4-Week Plan to Improve Sleep
Sleep is an essential function of the human body, allowing it to recharge, remain healthy and stave off disease. It also has a massive impact on athletic performance. Regular, quality sleep is essential for optimal performance. Lack of sleep has myriad harmful effects including lowered sex drive, weakened immune system, cognitive issues, weight gain, increased risk of certain cancers, diabetes and even car accidents. So why then, if sleep is so fundamental to the optimal function of the human body, do so many of us struggle to sleep well?
The reasons are innumerable but include, among others, stress, bad habits/lack of regular sleep routine, anxiety, depression, physical illness, pain, medications and neurological issues. The following addresses a number of these issues and provides actionable tips with realistic expectations on a manageable timeline to get you to sleep faster, longer and more soundly through the night.
Week 1: Pre-Bed Routine
Most Americans say that they have problems falling asleep and that it leads to some form of sleep deprivation. Sleep deprivation not only affects our ability to be at our best the following day, but also can have some deleterious effects on our health. A lot of the time, our inability to fall asleep is due to doing all the wrong things before going to bed. Here are a few tips to help optimize your pre bed routine and get to bed faster!
- Don’t consume caffeine or any other stimulant within at least 5-6 hours of your anticipated bedtime. Caffeine has a half-life of 5 hours (can be more or less depending on the individual) so drinking pre workout or a large coffee at 5pm when you plan to go to bed at 10pm is going to be counterproductive to falling asleep.
- Reduce Blue Light exposure from laptops/tvs/phones. Our body produces melatonin (sleep hormone) and as the sun goes down our melatonin levels rise to help initiate falling asleep. Blue light from artificial light sources can actually hinder our melatonin production and make it harder to fall asleep. Either reduce usage of these electronics, or use blue light blocking glasses.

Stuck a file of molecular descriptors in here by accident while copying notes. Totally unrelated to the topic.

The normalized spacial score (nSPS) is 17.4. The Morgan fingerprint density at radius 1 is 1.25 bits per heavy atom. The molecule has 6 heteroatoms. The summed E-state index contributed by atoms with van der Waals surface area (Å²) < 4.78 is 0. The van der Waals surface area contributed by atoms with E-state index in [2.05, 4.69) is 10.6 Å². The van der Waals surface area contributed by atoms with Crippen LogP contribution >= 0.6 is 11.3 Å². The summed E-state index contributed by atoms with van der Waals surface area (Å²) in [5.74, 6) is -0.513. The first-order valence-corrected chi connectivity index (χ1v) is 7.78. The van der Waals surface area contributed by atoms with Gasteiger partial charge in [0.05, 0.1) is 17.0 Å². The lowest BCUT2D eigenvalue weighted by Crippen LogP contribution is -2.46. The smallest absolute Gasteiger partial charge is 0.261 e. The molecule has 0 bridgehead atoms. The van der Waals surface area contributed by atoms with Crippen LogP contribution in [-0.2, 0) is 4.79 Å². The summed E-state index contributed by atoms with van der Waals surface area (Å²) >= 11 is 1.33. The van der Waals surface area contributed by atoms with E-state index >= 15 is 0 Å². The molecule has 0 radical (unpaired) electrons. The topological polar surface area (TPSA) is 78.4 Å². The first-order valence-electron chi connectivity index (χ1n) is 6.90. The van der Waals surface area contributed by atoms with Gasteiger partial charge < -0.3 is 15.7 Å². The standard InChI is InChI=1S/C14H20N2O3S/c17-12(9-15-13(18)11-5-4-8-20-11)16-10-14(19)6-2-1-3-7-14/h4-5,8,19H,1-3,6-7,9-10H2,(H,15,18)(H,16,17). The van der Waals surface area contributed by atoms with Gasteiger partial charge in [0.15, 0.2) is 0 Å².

- Start to wind down and relax at least one hour prior to bedtime. Before going to bed is not an ideal time to keep working or be engaging in stressful activities. Engage in relaxing activities like meditation, light reading or listening to peaceful music to help promote a greater environment to fall asleep.
- If necessary, use a sleep aid such as Restoration that is clinically dosed with ingredients that will not only decrease the time to fall asleep but increase the quality of sleep as well.
Week 2: Improving Sleep Quality
Following up on our pre-bed routine from last week, some individuals may actually struggle with staying asleep or having a good quality of sleep more than actually being able to fall asleep so without further ado here are a few tips to improve quality of sleep and the ability to stay asleep.
- If you are someone who wakes up multiple times a night to use the bathroom, cut back on your water intake 2 hours prior to bedtime. However, if you cut back your water at night, you need to make sure you’re adequately making up for that during the day.
- Sleep in an optimal room temperature. Naturally our bodies core temperature drops while we sleep, and it’s a significant part of our ability to fall asleep as well. Therefore, to optimize sleep, sleeping in a cool environment (68 degrees or less) is going to be critical.